Technology has changed the way we do business. From manufacturing to bioscience, the advances in technology systems have allowed business to work more efficiently and with less cost.
This is true in terms of human resources, as well. Many companies have remote employees – some of them exclusively remote – in order to secure top talent without uprooting these professionals from their lives entirely.
To be sure, hiring managers are cautious in extending remote options to candidates until they are confident that these otherwise excellent professionals are suited to work effectively from a remote home office. There are certain specific qualities that recruiters and managers look for in order to encourage a remote hire. Do you have these qualities?
Brian de Haaff, founder and CEO of AHA!, recently described these essential characteristics in an article titled “Everyone Wants to Work Remotely — Here Is What You Need to Get Hired.”
AHA! is a fast-growing global software development firm in the U.S. with 70 employees around the world – ALL of them work remotely.
Demand for remote work is strong. And it is only getting stronger. One study showed a 32 percent year-over-year increase of job seekers searching terms like “remote” and “work from home” between 2016 and 2017. This means one thing: more competition for remote job openings.
And De Haaf knows what he’s talking about when it comes to technology impacting hiring. He’s worked for well-known technology firms such as XO Communications, Avaya, and Citrix.
“You need more than just a desire to work from home because you think it will be more convenient,” he stresses, ”you need the right mindset and skills.”
De Haaf outlines six essential characteristics sought after in remote hires:
(Read the entire article on remote hiring here.)
Getting hired is one thing. Demonstrating that you have these qualities is another. And, as de Haaf states, you have to show these qualities during the interview process.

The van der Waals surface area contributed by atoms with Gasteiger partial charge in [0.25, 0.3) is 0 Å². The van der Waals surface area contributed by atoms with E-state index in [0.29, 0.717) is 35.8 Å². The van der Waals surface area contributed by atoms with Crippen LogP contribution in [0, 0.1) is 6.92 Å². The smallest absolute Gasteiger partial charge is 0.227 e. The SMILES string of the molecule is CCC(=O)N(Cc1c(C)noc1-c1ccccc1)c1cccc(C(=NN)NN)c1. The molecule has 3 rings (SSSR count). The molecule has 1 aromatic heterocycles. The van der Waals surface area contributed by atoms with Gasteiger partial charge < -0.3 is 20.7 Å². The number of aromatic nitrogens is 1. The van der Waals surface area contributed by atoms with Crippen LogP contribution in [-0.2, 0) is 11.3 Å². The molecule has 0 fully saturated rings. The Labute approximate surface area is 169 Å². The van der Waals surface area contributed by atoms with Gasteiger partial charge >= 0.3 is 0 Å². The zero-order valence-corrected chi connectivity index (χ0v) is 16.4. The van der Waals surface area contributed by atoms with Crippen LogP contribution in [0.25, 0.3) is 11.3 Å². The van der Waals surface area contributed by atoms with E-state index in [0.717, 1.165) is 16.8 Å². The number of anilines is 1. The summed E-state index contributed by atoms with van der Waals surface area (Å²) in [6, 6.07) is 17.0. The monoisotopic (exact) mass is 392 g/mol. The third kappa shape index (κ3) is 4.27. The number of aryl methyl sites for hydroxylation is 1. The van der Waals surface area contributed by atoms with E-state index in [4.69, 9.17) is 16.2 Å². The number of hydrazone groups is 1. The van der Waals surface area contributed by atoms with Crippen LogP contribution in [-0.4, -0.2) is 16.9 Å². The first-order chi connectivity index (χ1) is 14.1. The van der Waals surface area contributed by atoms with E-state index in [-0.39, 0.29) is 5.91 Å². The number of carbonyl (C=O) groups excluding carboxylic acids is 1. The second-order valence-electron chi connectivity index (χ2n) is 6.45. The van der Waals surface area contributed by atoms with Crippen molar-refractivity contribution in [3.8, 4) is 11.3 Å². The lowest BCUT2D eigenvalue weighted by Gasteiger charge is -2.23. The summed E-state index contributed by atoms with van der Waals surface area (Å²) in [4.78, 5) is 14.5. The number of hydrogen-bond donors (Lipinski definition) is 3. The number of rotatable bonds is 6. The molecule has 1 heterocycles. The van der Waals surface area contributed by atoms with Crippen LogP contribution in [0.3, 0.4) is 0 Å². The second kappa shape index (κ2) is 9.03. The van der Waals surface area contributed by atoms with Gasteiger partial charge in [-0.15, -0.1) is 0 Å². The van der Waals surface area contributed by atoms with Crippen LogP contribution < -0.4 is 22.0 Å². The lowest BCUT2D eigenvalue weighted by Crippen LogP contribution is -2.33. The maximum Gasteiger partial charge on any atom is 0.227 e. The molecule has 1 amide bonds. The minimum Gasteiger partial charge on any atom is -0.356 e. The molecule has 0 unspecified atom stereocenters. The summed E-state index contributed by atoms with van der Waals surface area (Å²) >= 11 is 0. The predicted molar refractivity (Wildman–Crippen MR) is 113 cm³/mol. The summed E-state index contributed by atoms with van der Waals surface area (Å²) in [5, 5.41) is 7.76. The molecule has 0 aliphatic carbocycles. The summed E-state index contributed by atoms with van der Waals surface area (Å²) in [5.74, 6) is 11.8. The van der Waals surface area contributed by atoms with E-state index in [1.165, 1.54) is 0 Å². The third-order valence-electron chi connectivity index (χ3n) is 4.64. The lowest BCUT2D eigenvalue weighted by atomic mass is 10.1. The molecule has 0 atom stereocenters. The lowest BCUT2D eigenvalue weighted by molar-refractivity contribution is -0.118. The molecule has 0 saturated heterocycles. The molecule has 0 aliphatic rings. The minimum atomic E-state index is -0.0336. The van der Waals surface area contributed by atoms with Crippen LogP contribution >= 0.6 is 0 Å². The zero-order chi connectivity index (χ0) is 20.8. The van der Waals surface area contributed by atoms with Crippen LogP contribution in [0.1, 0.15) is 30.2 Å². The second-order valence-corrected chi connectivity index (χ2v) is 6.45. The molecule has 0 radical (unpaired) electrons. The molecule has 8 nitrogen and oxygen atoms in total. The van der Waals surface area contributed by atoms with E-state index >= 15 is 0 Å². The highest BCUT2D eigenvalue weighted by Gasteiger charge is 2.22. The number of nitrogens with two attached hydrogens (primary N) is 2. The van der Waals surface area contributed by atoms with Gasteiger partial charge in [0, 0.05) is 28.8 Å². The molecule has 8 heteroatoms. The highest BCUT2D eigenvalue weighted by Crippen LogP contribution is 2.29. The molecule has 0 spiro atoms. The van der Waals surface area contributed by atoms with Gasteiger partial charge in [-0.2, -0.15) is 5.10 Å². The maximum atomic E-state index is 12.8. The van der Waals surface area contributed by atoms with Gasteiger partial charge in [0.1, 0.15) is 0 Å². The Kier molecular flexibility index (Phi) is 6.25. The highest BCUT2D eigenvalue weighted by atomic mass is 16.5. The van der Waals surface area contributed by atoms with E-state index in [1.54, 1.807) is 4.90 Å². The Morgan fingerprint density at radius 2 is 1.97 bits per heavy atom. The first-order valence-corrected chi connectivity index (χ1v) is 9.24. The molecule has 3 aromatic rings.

Whether you apply directly or work through a savvy recruiter, you need more than a flashy resume. You’ve got to take the initiative to showcase these essential traits with the hiring manager.
De Haaf details how each of these attributes are seen on a day-to-day working basis. Genuine responsiveness is key. Every remote worker must be able to respond to directions and inquiries quickly and knowledgeably. No faking allowed. If you’re away from your desk, you’d better be able to access your work on a mobile device.
Clarity is important, too. Your communication needs to be as articulate as possible, knowing that there can be a time lag in reviewing what you wrote and implementing a particular plan based on your instructions.
Technology helps with tools that connect the whole company globally, sharing files, sharing screens, and placing within reach of everyone the resources needed to accomplish the task and complete the project.
“Speaking” with kindness through reports, emails, texts, etc. helps round out the edges that can sometimes accumulate frustration when collaboration is moving fast. Be a team player, encourage your co-workers, be responsive to your supervisors, and let everyone have confidence that whenever they contact you they will receive a prompt, professional reply.
One final thought from de Haaf:
People do not like to think of themselves as being absent or unresponsive teammates. But you need to be honest with yourself to figure out if a remote job is really right for you. While working on a distributed team might appear to be less work than going to an office — the reality is that you will work really hard. Maybe harder than you ever have before.
Thinking of working remote for the first time? Reach out to an experienced recruiter that will have your best interests in mind and who has the relationships with hiring managers in order to present you in the best light possible.